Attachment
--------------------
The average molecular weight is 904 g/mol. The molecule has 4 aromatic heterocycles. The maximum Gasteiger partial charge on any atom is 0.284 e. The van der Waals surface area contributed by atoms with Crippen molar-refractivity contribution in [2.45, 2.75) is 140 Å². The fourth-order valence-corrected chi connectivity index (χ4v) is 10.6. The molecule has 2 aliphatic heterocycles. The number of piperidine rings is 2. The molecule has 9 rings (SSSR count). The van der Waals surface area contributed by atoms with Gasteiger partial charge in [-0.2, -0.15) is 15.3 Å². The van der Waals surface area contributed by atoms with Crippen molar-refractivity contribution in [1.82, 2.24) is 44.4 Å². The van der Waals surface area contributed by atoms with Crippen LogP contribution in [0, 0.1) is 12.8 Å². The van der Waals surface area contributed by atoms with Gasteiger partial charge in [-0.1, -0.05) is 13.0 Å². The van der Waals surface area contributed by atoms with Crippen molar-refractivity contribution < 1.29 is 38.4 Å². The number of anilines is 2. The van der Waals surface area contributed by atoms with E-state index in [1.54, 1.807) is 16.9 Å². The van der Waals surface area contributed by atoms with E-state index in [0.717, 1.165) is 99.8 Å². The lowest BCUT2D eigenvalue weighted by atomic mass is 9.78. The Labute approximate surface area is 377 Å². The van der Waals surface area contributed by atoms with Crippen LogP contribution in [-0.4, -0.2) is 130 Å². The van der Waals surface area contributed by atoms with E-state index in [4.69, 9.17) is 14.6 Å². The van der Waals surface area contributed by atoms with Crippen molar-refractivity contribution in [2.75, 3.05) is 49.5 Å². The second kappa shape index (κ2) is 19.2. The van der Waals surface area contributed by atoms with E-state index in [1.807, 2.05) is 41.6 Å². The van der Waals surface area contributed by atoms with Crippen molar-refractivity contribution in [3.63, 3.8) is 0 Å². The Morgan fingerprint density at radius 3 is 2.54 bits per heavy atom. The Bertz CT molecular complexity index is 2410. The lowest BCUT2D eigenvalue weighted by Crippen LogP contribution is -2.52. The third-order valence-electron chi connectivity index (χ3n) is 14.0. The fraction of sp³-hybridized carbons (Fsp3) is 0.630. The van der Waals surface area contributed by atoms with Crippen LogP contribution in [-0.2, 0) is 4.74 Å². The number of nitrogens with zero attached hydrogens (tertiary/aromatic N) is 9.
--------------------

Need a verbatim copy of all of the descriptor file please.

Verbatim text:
The average molecular weight is 904 g/mol. The molecule has 4 aromatic heterocycles. The maximum Gasteiger partial charge on any atom is 0.284 e. The van der Waals surface area contributed by atoms with Crippen molar-refractivity contribution in [2.45, 2.75) is 140 Å². The fourth-order valence-corrected chi connectivity index (χ4v) is 10.6. The molecule has 2 aliphatic heterocycles. The number of piperidine rings is 2. The molecule has 9 rings (SSSR count). The van der Waals surface area contributed by atoms with Gasteiger partial charge in [-0.2, -0.15) is 15.3 Å². The van der Waals surface area contributed by atoms with Crippen molar-refractivity contribution in [1.82, 2.24) is 44.4 Å². The van der Waals surface area contributed by atoms with Crippen LogP contribution in [0, 0.1) is 12.8 Å². The van der Waals surface area contributed by atoms with Gasteiger partial charge in [-0.1, -0.05) is 13.0 Å². The van der Waals surface area contributed by atoms with Crippen molar-refractivity contribution < 1.29 is 38.4 Å². The number of anilines is 2. The van der Waals surface area contributed by atoms with E-state index in [1.54, 1.807) is 16.9 Å². The van der Waals surface area contributed by atoms with E-state index in [0.717, 1.165) is 99.8 Å². The lowest BCUT2D eigenvalue weighted by atomic mass is 9.78. The Labute approximate surface area is 377 Å². The van der Waals surface area contributed by atoms with Crippen LogP contribution in [-0.4, -0.2) is 130 Å². The van der Waals surface area contributed by atoms with E-state index in [4.69, 9.17) is 14.6 Å². The van der Waals surface area contributed by atoms with Crippen molar-refractivity contribution in [2.75, 3.05) is 49.5 Å². The second kappa shape index (κ2) is 19.2. The van der Waals surface area contributed by atoms with E-state index in [1.807, 2.05) is 41.6 Å². The van der Waals surface area contributed by atoms with Crippen molar-refractivity contribution in [3.63, 3.8) is 0 Å². The Morgan fingerprint density at radius 3 is 2.54 bits per heavy atom. The Bertz CT molecular complexity index is 2410. The lowest BCUT2D eigenvalue weighted by Crippen LogP contribution is -2.52. The third-order valence-electron chi connectivity index (χ3n) is 14.0. The fraction of sp³-hybridized carbons (Fsp3) is 0.630. The van der Waals surface area contributed by atoms with Crippen LogP contribution in [-0.2, 0) is 4.74 Å². The number of nitrogens with zero attached hydrogens (tertiary/aromatic N) is 9.